japan: prologue

Thanks to the good graces of my employer Voltron Data, I will soon be moving to Japan on a 5-year engineer visa1.

We don’t have an office in Japan (or any offices at all), but this is still possible thanks to an “employer of record” arrangement with Deel, the company we use for payroll. Essentially, Deel’s Japan subsidiary hires me and sponsors the visa, and Voltron Data pays my salary and employs me through them.

The process was mostly hands-off. Deel was the one that actually applied for the visa (via yet another intermediary that handles the details for them), and all I needed to do was provide paperwork—diplomas, a résumé, and so on. The first and longest step was to apply for a Certificate of Eligibility (COE). After submitting my documents to Deel, they submitted the application, and it took a few months to hear back from the Japanese government. That resulted in an email that basically says “yes, David is qualified to apply for a visa of this type and duration”.

I found out that I had received the COE via email, with the COE as a PDF attachment. I then filled out some paperwork from my local Japanese consulate—conveniently in downtown Detroit—and made an appointment to apply in person. The paperwork is also fairly straightforward, and honestly the hardest part of this was trying to find the consulate inside the GM Renaissance Center. As it turns out, you walk down to one end of the building to check in at the security desk, then walk to the other end to take the elevator. All I had to do was drop off the paperwork and a copy of my COE; there was no interview or anything. They told me it should be available in one week, and when I got home, I made a second appointment with the embassy to pick it up. Sure enough, one week later, I came back, and after a short wait they returned my passport to me with the visa inside.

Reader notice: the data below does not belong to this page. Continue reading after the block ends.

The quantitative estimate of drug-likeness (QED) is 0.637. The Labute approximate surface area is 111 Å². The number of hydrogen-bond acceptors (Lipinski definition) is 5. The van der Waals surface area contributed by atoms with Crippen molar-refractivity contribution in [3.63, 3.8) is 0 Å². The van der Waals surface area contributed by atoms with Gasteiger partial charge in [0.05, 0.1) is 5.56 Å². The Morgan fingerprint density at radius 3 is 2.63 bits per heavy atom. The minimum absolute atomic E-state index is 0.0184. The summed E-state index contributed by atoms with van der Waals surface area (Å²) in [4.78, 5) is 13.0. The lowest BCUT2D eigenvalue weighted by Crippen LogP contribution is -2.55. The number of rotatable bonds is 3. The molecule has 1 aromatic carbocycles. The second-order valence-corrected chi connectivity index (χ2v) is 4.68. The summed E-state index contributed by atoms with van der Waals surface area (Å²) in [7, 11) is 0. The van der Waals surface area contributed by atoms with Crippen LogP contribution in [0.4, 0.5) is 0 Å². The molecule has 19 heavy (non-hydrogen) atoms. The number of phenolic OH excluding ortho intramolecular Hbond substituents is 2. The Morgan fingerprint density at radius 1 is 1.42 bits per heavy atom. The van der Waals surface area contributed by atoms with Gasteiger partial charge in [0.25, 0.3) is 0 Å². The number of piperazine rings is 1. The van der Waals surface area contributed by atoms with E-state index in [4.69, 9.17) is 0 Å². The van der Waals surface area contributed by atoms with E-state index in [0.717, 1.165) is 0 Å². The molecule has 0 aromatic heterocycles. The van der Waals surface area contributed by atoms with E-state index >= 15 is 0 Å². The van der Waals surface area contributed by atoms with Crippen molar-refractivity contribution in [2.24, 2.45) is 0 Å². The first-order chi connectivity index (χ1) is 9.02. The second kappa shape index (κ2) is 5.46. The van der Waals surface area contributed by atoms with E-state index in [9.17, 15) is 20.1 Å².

An aside: the application specifically wanted a Japanese size passport photo. I’ve seen people online ask about how to get this. In my case, it turned out that the Kodak kiosk used by my local CVS could actually handle different sizes for different countries, not just US passport photos. The staff were kind enough to dig around the machine until they figured out the option.

  1. Not the recently-announced digital nomad visa, which as of this writing still can’t actually be obtained.